```Issue #15514 has been updated by lugray (Lisa Ugray).

If that's covered (and I agree it should be) it's also worth showing a case where they are not optional:
```
def baz
yield [1, 2], 3
end

baz { |a, b, c| p a: a, b: b, c: c }
#=> {:a=>[1, 2], :b=>3, :c=>nil}

baz { |(a, b), c| p a: a, b: b, c: c }
#=> {:a=>1, :b=>2, :c=>3}
```

----------------------------------------
Misc #15514: Add documentation for implicit array decomposition
https://bugs.ruby-lang.org/issues/15514#change-76225

* Author: sos4nt (Stefan Schler)
* Status: Open
* Priority: Normal
* Assignee:
----------------------------------------
The documentation for [Array Decomposition](http://ruby-doc.org/core/doc/syntax/assignment_rdoc.html#label-Array+Decomposition) says: _"[...] you can decompose an Array during assignment using parenthesis [sic]"_ and gives an example:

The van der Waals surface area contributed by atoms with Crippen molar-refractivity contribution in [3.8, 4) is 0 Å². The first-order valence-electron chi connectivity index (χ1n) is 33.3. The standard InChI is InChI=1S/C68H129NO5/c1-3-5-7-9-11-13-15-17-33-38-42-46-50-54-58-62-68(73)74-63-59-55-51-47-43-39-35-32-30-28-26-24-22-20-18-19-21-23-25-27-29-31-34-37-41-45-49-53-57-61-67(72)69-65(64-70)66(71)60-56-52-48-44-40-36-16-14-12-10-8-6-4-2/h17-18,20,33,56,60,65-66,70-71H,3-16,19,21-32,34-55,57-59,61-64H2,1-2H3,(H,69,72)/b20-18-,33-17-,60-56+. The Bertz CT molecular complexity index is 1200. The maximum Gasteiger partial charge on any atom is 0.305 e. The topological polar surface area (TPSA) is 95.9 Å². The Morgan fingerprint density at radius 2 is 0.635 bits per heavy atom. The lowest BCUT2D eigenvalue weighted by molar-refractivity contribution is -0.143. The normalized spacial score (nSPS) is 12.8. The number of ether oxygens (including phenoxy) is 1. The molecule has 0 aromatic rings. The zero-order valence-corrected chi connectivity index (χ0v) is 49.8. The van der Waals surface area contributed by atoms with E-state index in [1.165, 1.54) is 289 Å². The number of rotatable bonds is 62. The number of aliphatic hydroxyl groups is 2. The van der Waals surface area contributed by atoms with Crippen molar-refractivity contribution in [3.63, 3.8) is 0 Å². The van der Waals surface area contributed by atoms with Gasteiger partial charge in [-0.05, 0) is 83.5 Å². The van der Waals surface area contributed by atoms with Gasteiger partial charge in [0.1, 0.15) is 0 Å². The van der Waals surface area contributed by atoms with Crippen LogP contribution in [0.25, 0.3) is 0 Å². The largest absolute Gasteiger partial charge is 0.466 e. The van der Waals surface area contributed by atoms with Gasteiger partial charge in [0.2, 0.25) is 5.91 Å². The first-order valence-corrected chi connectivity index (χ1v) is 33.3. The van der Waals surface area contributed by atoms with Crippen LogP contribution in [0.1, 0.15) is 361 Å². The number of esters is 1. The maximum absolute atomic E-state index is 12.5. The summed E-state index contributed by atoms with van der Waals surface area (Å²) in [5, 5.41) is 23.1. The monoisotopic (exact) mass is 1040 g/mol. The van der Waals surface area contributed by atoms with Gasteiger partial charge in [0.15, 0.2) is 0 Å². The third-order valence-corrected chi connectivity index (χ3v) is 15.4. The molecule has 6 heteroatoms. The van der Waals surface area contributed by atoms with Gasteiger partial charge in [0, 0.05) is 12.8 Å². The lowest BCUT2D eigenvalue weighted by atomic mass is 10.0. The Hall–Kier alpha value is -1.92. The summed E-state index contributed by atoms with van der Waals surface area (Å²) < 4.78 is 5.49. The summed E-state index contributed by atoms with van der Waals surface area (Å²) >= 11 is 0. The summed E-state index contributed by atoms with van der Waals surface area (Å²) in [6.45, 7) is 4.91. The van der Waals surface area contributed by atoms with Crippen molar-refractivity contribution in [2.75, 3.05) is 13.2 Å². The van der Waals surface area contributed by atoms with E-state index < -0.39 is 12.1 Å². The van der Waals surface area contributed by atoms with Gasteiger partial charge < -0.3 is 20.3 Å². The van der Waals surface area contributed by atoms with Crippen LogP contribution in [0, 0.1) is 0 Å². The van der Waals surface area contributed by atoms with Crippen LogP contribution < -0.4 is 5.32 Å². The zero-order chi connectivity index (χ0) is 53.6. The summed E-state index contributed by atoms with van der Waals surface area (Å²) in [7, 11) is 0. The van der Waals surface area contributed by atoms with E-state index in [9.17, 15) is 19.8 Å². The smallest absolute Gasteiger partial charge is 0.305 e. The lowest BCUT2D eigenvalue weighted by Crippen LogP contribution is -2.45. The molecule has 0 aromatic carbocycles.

```ruby
(a, b) = [1, 2]

p a: a, b: b # prints {:a=>1, :b=>2}
```

But  as we all know  it's also possible _without_ parentheses, i.e.

```ruby
a, b = [1, 2]

p a: a , b: b #=> {:a=>1, :b=>2}
```

This also applies to block arguments when yielding multiple values vs. yielding a single array:

```ruby
def foo
yield 1, 2
end

def bar
yield [1, 2]
end

foo { |a, b| p a: a, b: b }
#=> {:a=>1, :b=>2}

bar { |a, b| p a: a, b: b }
#=> {:a=>1, :b=>2}
```

In both cases, parentheses are optional.

This implicit array decomposition could be quite surprising for newcomers. The documentation should cover it.

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```